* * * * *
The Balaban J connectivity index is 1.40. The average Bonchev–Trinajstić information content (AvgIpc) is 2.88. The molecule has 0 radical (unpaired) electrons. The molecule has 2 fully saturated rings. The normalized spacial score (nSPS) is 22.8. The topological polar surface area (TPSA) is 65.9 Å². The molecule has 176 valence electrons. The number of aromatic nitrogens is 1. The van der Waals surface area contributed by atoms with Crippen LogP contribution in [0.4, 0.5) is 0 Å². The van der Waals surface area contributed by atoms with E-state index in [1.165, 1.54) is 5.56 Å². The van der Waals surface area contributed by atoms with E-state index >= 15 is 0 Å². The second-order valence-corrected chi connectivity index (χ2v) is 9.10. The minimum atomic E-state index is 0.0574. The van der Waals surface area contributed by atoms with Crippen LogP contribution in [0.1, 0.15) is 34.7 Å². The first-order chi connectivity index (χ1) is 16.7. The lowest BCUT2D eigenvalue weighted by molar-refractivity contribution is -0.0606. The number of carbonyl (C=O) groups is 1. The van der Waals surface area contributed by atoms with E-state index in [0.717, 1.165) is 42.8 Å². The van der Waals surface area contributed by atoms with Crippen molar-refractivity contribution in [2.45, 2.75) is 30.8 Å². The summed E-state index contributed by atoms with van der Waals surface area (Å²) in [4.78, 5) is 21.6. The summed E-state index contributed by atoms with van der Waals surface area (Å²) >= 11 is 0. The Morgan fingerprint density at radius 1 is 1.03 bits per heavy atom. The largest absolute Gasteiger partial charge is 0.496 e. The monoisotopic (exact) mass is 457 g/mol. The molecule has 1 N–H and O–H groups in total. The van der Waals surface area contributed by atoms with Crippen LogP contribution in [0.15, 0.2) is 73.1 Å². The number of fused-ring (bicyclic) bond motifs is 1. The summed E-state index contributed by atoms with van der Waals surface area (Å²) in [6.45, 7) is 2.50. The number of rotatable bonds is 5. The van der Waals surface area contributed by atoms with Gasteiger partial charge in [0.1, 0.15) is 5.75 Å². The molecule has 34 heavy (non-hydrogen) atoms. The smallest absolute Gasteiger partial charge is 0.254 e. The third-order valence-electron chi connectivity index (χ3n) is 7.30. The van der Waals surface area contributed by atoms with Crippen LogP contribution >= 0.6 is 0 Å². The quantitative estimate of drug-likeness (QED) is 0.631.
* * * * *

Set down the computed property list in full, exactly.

The Balaban J connectivity index is 1.40. The average Bonchev–Trinajstić information content (AvgIpc) is 2.88. The molecule has 0 radical (unpaired) electrons. The molecule has 2 fully saturated rings. The normalized spacial score (nSPS) is 22.8. The topological polar surface area (TPSA) is 65.9 Å². The molecule has 176 valence electrons. The number of aromatic nitrogens is 1. The van der Waals surface area contributed by atoms with Crippen LogP contribution in [0.4, 0.5) is 0 Å². The van der Waals surface area contributed by atoms with E-state index in [1.165, 1.54) is 5.56 Å². The van der Waals surface area contributed by atoms with E-state index >= 15 is 0 Å². The second-order valence-corrected chi connectivity index (χ2v) is 9.10. The minimum atomic E-state index is 0.0574. The van der Waals surface area contributed by atoms with Crippen LogP contribution in [0.1, 0.15) is 34.7 Å². The first-order chi connectivity index (χ1) is 16.7. The lowest BCUT2D eigenvalue weighted by molar-refractivity contribution is -0.0606. The number of carbonyl (C=O) groups is 1. The van der Waals surface area contributed by atoms with E-state index in [0.717, 1.165) is 42.8 Å². The van der Waals surface area contributed by atoms with Crippen molar-refractivity contribution in [2.45, 2.75) is 30.8 Å². The summed E-state index contributed by atoms with van der Waals surface area (Å²) in [4.78, 5) is 21.6. The summed E-state index contributed by atoms with van der Waals surface area (Å²) >= 11 is 0. The Morgan fingerprint density at radius 1 is 1.03 bits per heavy atom. The largest absolute Gasteiger partial charge is 0.496 e. The monoisotopic (exact) mass is 457 g/mol. The molecule has 1 N–H and O–H groups in total. The van der Waals surface area contributed by atoms with Crippen LogP contribution in [0.15, 0.2) is 73.1 Å². The number of fused-ring (bicyclic) bond motifs is 1. The summed E-state index contributed by atoms with van der Waals surface area (Å²) in [6.45, 7) is 2.50. The number of rotatable bonds is 5. The van der Waals surface area contributed by atoms with Gasteiger partial charge in [0.1, 0.15) is 5.75 Å². The molecule has 34 heavy (non-hydrogen) atoms. The smallest absolute Gasteiger partial charge is 0.254 e. The third-order valence-electron chi connectivity index (χ3n) is 7.30. The van der Waals surface area contributed by atoms with Crippen LogP contribution >= 0.6 is 0 Å². The quantitative estimate of drug-likeness (QED) is 0.631.